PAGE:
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6 Foundation skills for building communication in early years

date November 1, 2023Becky Poulter Jewson and Rebecca Skinner


There are multiple theories as to how we develop speech, language and communication but the common theme is that learning to communicate is an active process – it doesn’t just happen!

To become effective communicators, children need a reason to communicate and a desire to do so and, very importantly, an adult to provide responsive feedback. Adults working with children in the early years are in a position to be the best resource for developing a child’s communication skills.  Mindful interactions and an awareness of the power of everyday situations and experiences will benefit all children who are in your care.

Every child with speech, language and communication needs is unique and will present differently. You may see two children with speech sound difficulties however the nature of these will vary as will the impact on their ability to play, learn and interact. Some speech, language and communication needs will resolve in childhood and others will be life-long.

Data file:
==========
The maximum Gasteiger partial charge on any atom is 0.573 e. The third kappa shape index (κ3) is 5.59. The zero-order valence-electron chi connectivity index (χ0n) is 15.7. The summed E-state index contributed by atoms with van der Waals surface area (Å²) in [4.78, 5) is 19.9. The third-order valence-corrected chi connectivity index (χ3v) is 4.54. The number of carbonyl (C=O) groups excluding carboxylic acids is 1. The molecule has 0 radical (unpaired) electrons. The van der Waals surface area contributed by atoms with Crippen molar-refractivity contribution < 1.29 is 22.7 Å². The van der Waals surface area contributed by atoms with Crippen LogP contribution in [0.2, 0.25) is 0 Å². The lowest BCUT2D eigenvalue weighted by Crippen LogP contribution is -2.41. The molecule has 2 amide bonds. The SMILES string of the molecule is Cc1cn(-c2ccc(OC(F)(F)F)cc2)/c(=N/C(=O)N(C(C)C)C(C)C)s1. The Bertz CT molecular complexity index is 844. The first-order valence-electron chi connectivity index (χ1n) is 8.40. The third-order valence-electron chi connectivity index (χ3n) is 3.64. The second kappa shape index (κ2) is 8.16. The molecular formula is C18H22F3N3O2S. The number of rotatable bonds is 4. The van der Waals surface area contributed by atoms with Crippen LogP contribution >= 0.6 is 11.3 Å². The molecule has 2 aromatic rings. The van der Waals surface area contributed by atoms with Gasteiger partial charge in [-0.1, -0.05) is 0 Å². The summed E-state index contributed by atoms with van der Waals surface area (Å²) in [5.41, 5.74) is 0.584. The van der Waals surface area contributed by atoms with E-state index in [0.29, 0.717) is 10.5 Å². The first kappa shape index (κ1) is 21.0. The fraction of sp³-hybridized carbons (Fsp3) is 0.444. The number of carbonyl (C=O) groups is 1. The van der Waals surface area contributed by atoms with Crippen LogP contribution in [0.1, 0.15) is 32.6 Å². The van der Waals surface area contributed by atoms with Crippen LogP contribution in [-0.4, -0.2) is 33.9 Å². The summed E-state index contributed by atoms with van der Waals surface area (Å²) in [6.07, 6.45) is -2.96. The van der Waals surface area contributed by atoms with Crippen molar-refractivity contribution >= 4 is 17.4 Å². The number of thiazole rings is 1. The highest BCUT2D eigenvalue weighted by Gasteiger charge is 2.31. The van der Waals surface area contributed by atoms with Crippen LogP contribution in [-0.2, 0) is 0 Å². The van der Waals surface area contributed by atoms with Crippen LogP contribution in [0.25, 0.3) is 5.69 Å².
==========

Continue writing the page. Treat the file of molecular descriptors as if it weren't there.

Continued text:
The number of children with speech, language and communication needs is growing and so those of us in education are in a position to offer support and understanding through our everyday actions and practice. So how can we do this in a busy environment?

child at nursery playing with train teacher

Here at Thriving Language, we feel the key role of the educator is to understand the child, their communications, their patterns of play, and their emotional and physical wellbeing.  The most important aspect being the child’s story; who they are, what they already know, who is their world, what do their experiences bring and how can we value and listen to them?

The Thriving Language Approach below explores 6 key elements which are vital for quality interactions. These lead to great ways to support communication development.

heart graphic with thriving language model

What does this look like in everyday practice?

This isn’t your typical communication toolkit and we haven’t given you specific activities to do to promote language development. The best communications happen through quality interactions and naturally progressive environments.  So, what we are giving you is 6 key elements which are the foundations for building communication skills:

  1. To be seen – notice every interaction a child makes. This is a skill that needs to run through our educational practice throughout our day. Consider the child who has folded their arms in front of their chest – are they feeling cross or might they be trying to stop themselves from doing something? We need to be interested enough to enquire.
  2. To be heard – communication is the ‘whole child’ and by this we mean their facial expression, demeanour, what they’re saying and how they’re saying it. We can ‘hear’ children through their patterns of play and their interactions with others.